Both posterior and lateral approaches have been described for joints C3 to C7 (17,18). The plane of the joint is oblique anteroposteriorly, so that the posterior joint is accessible via a puncture two or more segments distal to the target in the prone patient. An angled fluoroscope into the plane of the joint (a pillar view) facilitates this projection. The needle should be directed to hit the end plate bone adjacent to the joint and determine the depth before intra-articular entrance of the needle. Lateral fluoroscopy will also confirm the needle depth. Following the injection of
0.3 mL of contrast, a volume of no more than 1.0 mL of local anesthetic, with or without a corticosteroid, is injected intra-articularly so that capsular rupture does not occur (Fig. 1).
A lateral intra-articular block is performed, with the patient lying on the side with the head supported parallel to the table and the target joint up. To identify the target pillar and joint, the C-arm is rotated slightly anteroposteriorly before and after the needle is inserted into the bone margin of the joint. The needle can then be readjusted so that its tip is felt to enter the joint capsule but not advanced into the joint to prevent entering the epidural or subarachnoid space or the spinal cord. The injection of 0.3 mL of contrast medium will provide confirmation of the intra-articular position (Fig. 2). Intra-articular blocks at C2-C3 can be performed via a lateral approach with a straight tube or with angulation of the tube caudally until the joint is parallel to the beam (Fig. 3) (18).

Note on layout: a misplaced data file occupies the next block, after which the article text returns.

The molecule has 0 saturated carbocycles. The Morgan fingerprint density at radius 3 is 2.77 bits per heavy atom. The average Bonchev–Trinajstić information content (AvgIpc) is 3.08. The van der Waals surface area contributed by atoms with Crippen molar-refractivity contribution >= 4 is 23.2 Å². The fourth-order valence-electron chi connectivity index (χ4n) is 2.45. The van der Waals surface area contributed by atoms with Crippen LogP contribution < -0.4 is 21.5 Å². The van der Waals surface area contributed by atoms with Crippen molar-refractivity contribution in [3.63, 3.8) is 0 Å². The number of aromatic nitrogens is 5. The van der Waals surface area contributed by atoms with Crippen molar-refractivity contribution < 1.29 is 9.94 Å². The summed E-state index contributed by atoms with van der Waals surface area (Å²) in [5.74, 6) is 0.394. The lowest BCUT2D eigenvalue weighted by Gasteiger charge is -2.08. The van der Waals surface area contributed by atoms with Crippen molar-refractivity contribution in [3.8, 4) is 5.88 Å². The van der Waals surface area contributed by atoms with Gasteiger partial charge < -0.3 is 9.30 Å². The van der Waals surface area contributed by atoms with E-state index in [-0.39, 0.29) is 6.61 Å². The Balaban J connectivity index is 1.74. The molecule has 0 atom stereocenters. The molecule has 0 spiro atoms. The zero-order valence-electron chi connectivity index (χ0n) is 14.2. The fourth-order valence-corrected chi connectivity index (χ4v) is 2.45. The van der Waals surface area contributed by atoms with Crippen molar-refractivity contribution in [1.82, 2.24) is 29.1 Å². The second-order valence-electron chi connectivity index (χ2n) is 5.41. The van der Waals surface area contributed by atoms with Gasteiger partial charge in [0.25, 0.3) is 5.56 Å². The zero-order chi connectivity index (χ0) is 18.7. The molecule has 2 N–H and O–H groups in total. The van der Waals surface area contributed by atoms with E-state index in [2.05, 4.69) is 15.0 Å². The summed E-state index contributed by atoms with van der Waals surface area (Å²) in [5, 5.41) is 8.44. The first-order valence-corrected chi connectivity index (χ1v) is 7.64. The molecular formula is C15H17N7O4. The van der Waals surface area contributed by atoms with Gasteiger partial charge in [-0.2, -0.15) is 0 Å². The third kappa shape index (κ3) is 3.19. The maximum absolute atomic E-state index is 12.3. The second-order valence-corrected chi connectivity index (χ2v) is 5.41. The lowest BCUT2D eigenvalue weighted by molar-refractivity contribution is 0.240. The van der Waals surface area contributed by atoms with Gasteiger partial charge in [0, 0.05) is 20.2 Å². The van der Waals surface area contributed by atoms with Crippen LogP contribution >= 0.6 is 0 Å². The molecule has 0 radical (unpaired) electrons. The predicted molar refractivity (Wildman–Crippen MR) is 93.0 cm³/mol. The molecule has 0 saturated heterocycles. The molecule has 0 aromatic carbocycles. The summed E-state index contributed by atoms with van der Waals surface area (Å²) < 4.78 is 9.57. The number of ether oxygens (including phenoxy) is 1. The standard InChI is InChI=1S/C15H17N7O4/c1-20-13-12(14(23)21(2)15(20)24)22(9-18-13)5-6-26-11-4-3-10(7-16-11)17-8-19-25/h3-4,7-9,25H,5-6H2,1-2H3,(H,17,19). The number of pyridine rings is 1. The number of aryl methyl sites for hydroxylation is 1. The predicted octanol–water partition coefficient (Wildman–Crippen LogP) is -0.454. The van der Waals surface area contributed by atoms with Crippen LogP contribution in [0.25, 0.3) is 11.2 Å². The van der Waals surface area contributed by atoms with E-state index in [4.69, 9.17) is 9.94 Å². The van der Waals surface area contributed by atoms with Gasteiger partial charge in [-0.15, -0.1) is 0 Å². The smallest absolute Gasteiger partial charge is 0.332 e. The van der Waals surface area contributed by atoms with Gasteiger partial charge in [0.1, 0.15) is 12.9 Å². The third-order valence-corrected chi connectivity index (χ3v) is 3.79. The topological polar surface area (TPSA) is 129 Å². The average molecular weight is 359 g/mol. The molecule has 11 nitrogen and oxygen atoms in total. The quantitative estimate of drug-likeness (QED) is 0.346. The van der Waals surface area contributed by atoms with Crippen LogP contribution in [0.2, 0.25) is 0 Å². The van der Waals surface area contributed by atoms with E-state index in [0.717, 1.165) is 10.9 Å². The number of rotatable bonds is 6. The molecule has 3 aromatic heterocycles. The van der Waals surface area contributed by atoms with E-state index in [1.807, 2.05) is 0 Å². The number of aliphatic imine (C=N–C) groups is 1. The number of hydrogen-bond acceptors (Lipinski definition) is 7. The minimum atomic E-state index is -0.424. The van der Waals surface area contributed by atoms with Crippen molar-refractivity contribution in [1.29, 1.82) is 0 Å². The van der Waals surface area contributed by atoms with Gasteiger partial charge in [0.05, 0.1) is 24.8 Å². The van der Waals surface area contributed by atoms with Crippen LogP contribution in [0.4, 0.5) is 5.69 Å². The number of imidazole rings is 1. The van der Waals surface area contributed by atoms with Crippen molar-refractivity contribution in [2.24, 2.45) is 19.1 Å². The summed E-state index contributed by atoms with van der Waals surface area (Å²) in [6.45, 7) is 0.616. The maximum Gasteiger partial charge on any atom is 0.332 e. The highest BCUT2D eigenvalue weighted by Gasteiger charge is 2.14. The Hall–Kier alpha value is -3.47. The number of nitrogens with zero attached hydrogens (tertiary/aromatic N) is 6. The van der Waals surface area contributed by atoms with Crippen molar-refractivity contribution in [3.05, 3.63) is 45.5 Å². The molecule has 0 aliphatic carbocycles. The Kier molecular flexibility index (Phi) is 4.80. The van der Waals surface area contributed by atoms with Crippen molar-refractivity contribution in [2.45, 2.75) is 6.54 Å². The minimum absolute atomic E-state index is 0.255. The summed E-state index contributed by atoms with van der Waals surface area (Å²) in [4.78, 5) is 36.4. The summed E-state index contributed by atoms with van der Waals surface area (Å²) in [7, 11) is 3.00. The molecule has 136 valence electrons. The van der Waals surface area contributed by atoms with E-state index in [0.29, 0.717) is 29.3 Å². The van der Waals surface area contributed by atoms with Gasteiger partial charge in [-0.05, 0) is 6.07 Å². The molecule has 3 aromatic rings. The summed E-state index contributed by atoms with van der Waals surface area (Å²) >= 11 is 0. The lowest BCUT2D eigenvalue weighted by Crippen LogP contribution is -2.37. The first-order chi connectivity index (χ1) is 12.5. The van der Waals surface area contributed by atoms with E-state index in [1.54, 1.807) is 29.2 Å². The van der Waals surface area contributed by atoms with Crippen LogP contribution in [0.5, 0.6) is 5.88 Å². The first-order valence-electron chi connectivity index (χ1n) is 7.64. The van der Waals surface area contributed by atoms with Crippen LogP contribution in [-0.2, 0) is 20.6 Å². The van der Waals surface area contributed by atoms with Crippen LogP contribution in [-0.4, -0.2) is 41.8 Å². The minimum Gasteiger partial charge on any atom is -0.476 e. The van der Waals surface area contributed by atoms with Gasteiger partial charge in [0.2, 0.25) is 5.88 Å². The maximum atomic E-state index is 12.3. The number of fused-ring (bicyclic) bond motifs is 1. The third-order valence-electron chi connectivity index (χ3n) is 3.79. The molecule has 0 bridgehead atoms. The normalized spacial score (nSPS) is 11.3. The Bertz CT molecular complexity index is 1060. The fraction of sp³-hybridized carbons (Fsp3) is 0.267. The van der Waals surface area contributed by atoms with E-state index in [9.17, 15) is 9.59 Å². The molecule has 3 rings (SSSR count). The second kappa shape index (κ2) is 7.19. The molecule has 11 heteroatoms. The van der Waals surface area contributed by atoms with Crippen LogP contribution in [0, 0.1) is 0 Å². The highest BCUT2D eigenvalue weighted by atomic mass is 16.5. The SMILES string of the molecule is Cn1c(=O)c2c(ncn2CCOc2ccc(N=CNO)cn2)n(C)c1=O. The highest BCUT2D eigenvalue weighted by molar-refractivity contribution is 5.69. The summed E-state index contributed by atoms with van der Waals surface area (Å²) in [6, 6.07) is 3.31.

The lateral atlantoaxial joint can be entered via posterior approach with the needle directed into the lateral aspect of the joint to avoid penetration of the C2 ganglion and ventral ramus. The needle is introduced with 5 mm increments and intermittent fluoroscopy to touch the articular bone before entering the joint, so that the depth of the needle is established. The needle tip should only just enter the joint capsule and the intra-articular position is confirmed with the injection of 0.3 mL of contrast (18). CT scan can also be used to guide a 22- or 25-gauge needle into the posterior C1-C2 joint (Fig. 4) (19).
A lateral fluoroscopic approach to the atlantoaxial joint has also been described by Dreyfuss et al. (20).
The patient is placed on the fluoroscopy table in the lateral position and the "C" arm fluo-roscope is rotated until the C1-C2 articular pillars are aligned. Then the C arm is angled cepha-locaudad to image the joint parallel to the beam. A 25-gauge needle is positioned in the lateral suboccipital neck to reach the junction of the anterior one-third and posterior two-thirds of the joint bone margin before intra-articular placement. This position is confirmed by anteroposte-rior (AP) open mouth fluoroscopy, and the needle is then introduced into the joint followed by the intra-articular injection of 0.3 mL of contrast (Fig. 5).
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